A high tech affair: The ZEISS Conquest V4 with the Daystate Delta Wolf.
Even at short or moderate range, an air rifle requires a precise strike to a very small area – less than an inch – to achieve a humane kill. At extreme ranges, the need for precision increases significantly as the terminal power of the pellet dissipates.
By now, you’re either nodding your head in agreement or you’re shouting again. If it’s the latter, you may well be expostulating how you can hit spinners at 60 metres ‘every time’, or how you can score a 10p group at 70 metres.
Firstly, let me congratulate you on your skill with an air rifle. Secondly, let me ask you if you were sitting down behind a bench and using some kind of rest. Or did you need to take a couple of sighters to check your elevation? And how was the wind that day? If you can honestly say that 19 times out of 20 your very first shot at 60 or 70 metres, sat on the ground, laying on the floor, leaning against a tree or resting on a set of gun sticks hits the bullseye bang in the middle then I take my hat off to you.
Without doubt, some people can hit targets at that kind of range, and further, with staggering frequency. However, I’ve yet to meet someone who can do so first time, almost every time in field conditions. There are no sighters in the field, no chance to fire a few off to see what the wind is doing.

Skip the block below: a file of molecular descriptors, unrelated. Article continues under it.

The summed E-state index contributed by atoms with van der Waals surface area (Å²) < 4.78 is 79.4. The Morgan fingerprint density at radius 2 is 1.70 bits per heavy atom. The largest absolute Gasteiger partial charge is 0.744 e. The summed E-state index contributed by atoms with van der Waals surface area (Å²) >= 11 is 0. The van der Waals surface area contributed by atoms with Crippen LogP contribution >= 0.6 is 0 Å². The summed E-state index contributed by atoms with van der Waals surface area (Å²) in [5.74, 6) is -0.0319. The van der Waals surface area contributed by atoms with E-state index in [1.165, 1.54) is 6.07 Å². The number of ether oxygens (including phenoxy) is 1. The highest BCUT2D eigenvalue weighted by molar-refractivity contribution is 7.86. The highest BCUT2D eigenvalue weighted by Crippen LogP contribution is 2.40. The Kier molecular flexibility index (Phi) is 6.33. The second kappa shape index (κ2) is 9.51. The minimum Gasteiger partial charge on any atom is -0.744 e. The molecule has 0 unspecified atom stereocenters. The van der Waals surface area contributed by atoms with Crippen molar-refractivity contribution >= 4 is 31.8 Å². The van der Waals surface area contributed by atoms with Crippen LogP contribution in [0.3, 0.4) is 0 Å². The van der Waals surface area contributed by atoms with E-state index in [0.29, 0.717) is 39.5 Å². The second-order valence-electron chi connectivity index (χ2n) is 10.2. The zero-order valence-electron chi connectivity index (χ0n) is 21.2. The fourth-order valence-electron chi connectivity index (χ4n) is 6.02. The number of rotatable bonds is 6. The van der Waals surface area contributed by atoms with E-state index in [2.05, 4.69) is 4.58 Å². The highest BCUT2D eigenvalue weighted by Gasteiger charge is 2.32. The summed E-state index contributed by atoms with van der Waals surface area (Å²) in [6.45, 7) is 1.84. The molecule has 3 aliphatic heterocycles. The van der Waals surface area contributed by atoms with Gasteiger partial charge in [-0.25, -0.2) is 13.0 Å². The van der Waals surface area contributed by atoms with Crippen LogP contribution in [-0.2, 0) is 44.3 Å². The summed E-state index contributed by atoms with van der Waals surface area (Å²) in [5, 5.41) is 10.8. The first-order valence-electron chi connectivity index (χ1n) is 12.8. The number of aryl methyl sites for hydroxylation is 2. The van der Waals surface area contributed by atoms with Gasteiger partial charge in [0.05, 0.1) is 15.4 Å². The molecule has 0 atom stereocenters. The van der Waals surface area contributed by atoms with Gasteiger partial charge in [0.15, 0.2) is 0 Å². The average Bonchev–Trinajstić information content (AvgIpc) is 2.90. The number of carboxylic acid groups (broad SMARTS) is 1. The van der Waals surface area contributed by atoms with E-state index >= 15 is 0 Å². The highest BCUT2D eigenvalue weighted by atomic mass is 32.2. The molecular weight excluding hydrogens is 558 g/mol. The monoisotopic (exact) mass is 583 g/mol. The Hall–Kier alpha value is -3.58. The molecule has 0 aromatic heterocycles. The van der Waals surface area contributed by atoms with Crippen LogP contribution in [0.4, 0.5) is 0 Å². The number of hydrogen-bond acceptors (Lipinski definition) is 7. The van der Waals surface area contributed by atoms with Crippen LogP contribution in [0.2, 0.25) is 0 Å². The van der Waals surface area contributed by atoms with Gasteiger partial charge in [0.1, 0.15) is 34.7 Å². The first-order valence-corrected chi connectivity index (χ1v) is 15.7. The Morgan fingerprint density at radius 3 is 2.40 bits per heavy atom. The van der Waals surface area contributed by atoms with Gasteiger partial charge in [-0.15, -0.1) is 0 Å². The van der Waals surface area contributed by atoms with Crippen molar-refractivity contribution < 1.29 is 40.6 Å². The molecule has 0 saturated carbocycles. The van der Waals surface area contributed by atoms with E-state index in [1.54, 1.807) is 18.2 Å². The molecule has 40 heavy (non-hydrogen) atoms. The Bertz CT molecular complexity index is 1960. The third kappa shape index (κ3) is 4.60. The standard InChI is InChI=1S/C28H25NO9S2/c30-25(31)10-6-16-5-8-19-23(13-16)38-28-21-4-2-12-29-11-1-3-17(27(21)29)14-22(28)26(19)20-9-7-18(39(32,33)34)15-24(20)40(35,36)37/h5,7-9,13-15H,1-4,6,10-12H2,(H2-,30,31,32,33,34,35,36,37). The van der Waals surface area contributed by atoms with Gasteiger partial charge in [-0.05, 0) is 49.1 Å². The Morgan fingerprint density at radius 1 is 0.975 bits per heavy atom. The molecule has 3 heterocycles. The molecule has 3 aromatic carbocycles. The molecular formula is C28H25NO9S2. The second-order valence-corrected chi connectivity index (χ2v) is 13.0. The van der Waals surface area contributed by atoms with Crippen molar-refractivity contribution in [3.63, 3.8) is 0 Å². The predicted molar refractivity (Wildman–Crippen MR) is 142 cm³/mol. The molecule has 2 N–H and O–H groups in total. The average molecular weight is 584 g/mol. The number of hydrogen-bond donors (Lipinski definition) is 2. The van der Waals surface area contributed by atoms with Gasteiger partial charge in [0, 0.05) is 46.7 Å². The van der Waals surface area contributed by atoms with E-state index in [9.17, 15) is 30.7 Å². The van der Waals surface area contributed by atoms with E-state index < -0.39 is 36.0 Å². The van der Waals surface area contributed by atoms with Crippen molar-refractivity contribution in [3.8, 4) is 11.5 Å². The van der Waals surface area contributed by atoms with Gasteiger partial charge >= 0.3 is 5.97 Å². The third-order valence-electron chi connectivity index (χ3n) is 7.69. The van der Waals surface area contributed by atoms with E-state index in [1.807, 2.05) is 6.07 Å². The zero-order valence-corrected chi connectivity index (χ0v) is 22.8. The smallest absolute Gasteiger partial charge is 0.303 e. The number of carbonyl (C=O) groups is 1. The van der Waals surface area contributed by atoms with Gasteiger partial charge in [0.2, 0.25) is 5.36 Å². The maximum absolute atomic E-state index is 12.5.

Personally, and I stress that word, I limit myself to 30 metres with a .22 12ft/lb rifle and 40 metres with a .177. I do that because I know, with practice, I can hit a target from the positions I shoot when hunting 19 times out 20.
Of course, I can hit bullseyes at 40 metres with my .22 and 50 metres with my .177, but there will always be a couple that fly wide. Wind will do that, as will a flaw in the pellet. While that’s annoying on the range, it would devastate me if one of those flyers wounded live quarry.
I’ll even let you into a secret. I have a couple of FAC air rifles. Even then I limit myself to not much more than 50 metres. For me, the benefit of an FAC rifle is the flat trajectory, not the mythical ability to knock pigeons off a branch at 100 yards.
One of the reasons I impose this kind of restriction on myself, other than the fact that I can almost guarantee a clean kill at those ranges, is that the challenge of airgunning is as much about fieldcraft as it is about putting quarry on the floor. For me, the appeal of airgun hunting is the need to get within 30 or 40 metres of my quarry, though I accept that’s not always easy to achieve. If it was about long-range hits, I’d buy a .17 HMR or similar.
Now, at the end of the day, an opinion piece like this is just that – a piece of opinion. You either agree with it, or you think I’m an idiot. It really doesn’t matter. The point is to provoke some internal reflection about the morality of long-distance shooting within the context of your own abilities. If you can honestly say that 70-metre shots with your .177 legal limit gun result in a perfect, instant and humane kill on a rabbit every single time, then I’m reaching for my hat once again. If not, then I’d urge you to ignore the internet superstars and concentrate on getting a little closer.